Internet blackout plunges war-weary Yemenis into the dark ages
The blackout has been ongoing since the night of 21 January, and only those who have satellite connection or use Aden Net, a government internet service provider for those who live in Aden city, can access the web.
'If this blackout continues, it means losing my work and facing real suffering'
- Mohammed Abdul-Bari
Abdul-Bari relies on the internet for his work in digital marketing in Sanaa, but after the attack, he has no other options than to stay at home and attempt to do his job by phone.
“I didn’t think that one day there would be zero access to the internet, but it has happened and I’m almost a man without a job right now,” he told Middle East Eye.
“I tried to find an alternative but there’s no way. A satellite is a choice, but that costs thousands of dollars and I hardly earn enough money to provide for my family as it is.”
Abdul-Bari said that only companies and big business owners can afford the costs of satellite installations and the monthly costs of the internet provided through them, confirming that normal Yemenis can do nothing but wait until internet services are resumed.
“I don’t have a salary and I work on commission, which means when I don’t work, I don’t get any money and this is what’s currently happening,” Abdul-Bari added.
“If this blackout continues, it means losing my work and facing real suffering.”
‘We have enough troubles’
There are many people like Abdul-Bari whose livelihoods depend on working online, such as those in programming or communicating with traders outside the country to export goods.
“The whole world depends on the internet, and many jobs depend completely on it, but in Yemen, it seems, we can no longer rely upon it since anything bad is possible,” said Abdul-Bari.
“Perhaps we will lose access to the internet permanently, much like we lost electricity.”
Electricity blackouts started in Yemen in 2015 when the war began between the internationally recognised government, supported by the coalition, and the Houthi movement. It then became available in government-held southern provinces, but there is no public electricity in Houthi-controlled areas, where people resorted to solar energy or electricity from private generators.
“Our message to the Saudi-led coalition is to avoid targeting basic services as we already have enough troubles in this country and all we need now is to maintain our sources of income,” Abdul-Bari added.
“I hope the internet will be back soon and we can resume our work.”
Yemeni expats rely on video calls with their families in Yemen to maintain connections, but now they feel that the blackout has deprived them of a very important element in their lives, adding to the hardship of living abroad without talking to loved ones.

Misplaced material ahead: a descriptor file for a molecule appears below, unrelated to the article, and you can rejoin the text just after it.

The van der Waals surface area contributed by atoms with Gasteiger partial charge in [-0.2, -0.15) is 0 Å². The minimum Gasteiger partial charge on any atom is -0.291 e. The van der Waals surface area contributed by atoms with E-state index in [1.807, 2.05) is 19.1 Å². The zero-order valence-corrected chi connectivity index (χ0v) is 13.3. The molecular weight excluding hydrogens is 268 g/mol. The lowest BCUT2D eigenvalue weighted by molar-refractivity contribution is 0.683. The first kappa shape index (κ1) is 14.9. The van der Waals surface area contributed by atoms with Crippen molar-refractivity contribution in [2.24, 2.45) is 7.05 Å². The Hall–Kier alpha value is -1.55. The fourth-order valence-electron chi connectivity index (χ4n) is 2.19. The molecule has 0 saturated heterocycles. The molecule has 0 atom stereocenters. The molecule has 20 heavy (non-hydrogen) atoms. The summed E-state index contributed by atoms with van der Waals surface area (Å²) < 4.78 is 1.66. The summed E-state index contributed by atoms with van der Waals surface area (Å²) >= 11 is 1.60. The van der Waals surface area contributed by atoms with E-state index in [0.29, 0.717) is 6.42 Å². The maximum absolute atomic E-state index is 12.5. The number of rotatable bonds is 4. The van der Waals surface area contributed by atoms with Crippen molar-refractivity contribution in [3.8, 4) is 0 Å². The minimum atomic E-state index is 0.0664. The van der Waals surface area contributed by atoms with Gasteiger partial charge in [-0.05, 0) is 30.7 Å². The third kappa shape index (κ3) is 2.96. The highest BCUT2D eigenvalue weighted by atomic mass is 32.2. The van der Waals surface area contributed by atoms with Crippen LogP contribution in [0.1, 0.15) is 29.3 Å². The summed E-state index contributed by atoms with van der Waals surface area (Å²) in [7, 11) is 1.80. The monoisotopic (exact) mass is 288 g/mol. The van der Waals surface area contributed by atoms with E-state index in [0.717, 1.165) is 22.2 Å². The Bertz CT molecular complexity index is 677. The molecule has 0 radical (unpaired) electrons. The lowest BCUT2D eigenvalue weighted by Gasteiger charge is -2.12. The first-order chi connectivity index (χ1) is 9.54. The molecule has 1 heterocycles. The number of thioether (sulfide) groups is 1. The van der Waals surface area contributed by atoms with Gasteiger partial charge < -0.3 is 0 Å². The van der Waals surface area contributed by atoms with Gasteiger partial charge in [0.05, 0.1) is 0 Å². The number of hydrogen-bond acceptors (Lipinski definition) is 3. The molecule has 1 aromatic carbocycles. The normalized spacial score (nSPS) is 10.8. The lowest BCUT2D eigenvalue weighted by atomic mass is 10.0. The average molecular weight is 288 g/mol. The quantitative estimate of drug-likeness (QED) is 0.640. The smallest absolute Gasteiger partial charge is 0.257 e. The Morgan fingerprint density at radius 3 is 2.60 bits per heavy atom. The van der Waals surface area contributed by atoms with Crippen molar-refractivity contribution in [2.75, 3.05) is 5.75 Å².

“I used to speak to my family and see my son every two days, as that helps me when I am living away from home,” Ashraf Abdul-Rahim, a Yemeni expat in Saudi Arabia, told MEE.
“Now I feel the suffering of my grandfathers when they were expats. It is really difficult to spend time without talking to your family.”
Abdul-Rahim said that he cannot afford the luxury of making long-distance phone calls, particularly as he is trying to save money in Saudi Arabia.
“We have no solution but to wait until the internet is back in Yemen and we will talk to our families,” he added.
As grave as the situation has been for many, there is a silver lining to the crisis that some Yemenis are experiencing - more time to spend with family and friends without the distraction of the internet.
Instead of surfing the internet and spending time on social media, Rafat Yasin, 36, has been going out to chew qat, a narcotic leaf popular in Yemen, with friends and relatives, or to have a cup of tea in one of the cafes in Taiz city.
“I work in a local company until noon and then I used to spend a long time on the internet,” Yasin told MEE.
'My mother has felt the difference, and she is happy with this blackout'
- Rafat Yasin
“In the last three days, I realised that I spend a huge time online, disconnected from relatives and friends.”
He said his mother has been happy with his daily visits since the blackout and he has visited relatives he rarely sees.
“My mother has felt the difference, and she is happy with this blackout.”
In Aden, meanwhile, only a small number of people use the Aden Net service, while the majority has lost access to the internet. They too are now spending more time out in the city.
Ghanem al-Qershi, a cafe owner in Aden, said he has seen footfall increase in his shop in the past three days.
“I can see new faces in my cafe and those who used to come once a week, they are now coming every day,” Qershi said. “I have more income nowadays and I hope it stays that way, but I definitely don't wish for the blackout to continue, as people depend on it [the internet].”
Qershi said that most of the customers come in groups to his cafe and spend a longer time than usual in chats and discussions.
“It is the first time that people in Aden lose access to the internet and we have seen more customers out, buying from street vendors like boiled potatoes sellers and others,” he added.
“That’s a good face of this blackout.”